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Whistleblower Law Blog

New Jersey Supreme Court Extends Whistleblower Protections to “Watchdog” Employees

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On July 15, 2015, in Lippman v. Ethicon, Inc., the New Jersey Supreme Court held that whistleblower protections under New Jersey’s Conscientious Employee Protection Act (CEPA) extend to actions taken by employees as part of their normal job duties.

Dr. Joel S. Lippman was employed by Ortho-McNeil Pharmaceuticals, Inc. (OMP) and Ethicon, Inc. as the World-Wide Vice President of Medical Affairs and Chief Medical Officer. Lippman, in his role as Medical Officer, was asked to provide his opinion about the safety of OMP and Ethicon’s products.

Lippman, after he was terminated from his high-level position, filed a retaliation claim under New Jersey’s Conscientious Employee Protection Act. The New Jersey trial court granted OMP and Ethicon’s motion for summary judgment, determining that disclosures Lippman made as part of his normal job duties were not CEPA-protected conduct.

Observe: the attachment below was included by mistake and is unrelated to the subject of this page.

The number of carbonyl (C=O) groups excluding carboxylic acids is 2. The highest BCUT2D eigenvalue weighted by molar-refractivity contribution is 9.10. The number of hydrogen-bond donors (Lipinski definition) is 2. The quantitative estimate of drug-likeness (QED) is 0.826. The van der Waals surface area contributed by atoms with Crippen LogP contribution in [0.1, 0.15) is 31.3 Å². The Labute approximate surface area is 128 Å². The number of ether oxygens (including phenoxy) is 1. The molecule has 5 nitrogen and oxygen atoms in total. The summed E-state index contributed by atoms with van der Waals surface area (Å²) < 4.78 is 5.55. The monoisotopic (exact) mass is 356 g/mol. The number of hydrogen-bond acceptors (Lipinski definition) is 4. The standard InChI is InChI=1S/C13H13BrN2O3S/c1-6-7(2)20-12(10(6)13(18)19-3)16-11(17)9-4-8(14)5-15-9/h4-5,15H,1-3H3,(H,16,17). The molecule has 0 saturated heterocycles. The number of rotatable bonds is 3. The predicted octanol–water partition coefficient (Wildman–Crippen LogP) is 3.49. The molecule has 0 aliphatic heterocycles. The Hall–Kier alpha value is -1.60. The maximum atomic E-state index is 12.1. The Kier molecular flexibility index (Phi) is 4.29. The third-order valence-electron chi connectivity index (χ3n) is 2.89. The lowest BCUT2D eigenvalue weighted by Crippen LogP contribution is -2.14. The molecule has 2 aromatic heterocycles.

The New Jersey Appellate Division reversed, concluding that “watchdog employees” such as Lippman are among those most in need of CEPA’s protection because their duties require them to report violations of law or regulations. The New Jersey Supreme Court affirmed, finding that “there can be no additional burden imposed on watchdog employees seeking CEPA protection.”

The New Jersey Supreme Court’s decision to extend whistleblower protections is a critical step in extending whistleblower protections under state law to thousands of employees who are required to report violations to their employers. Numerous federal statutes, including the Whistleblower Protection Enhancement Act of 2012, already protect federal employees who report violations as part of their normal job duties.

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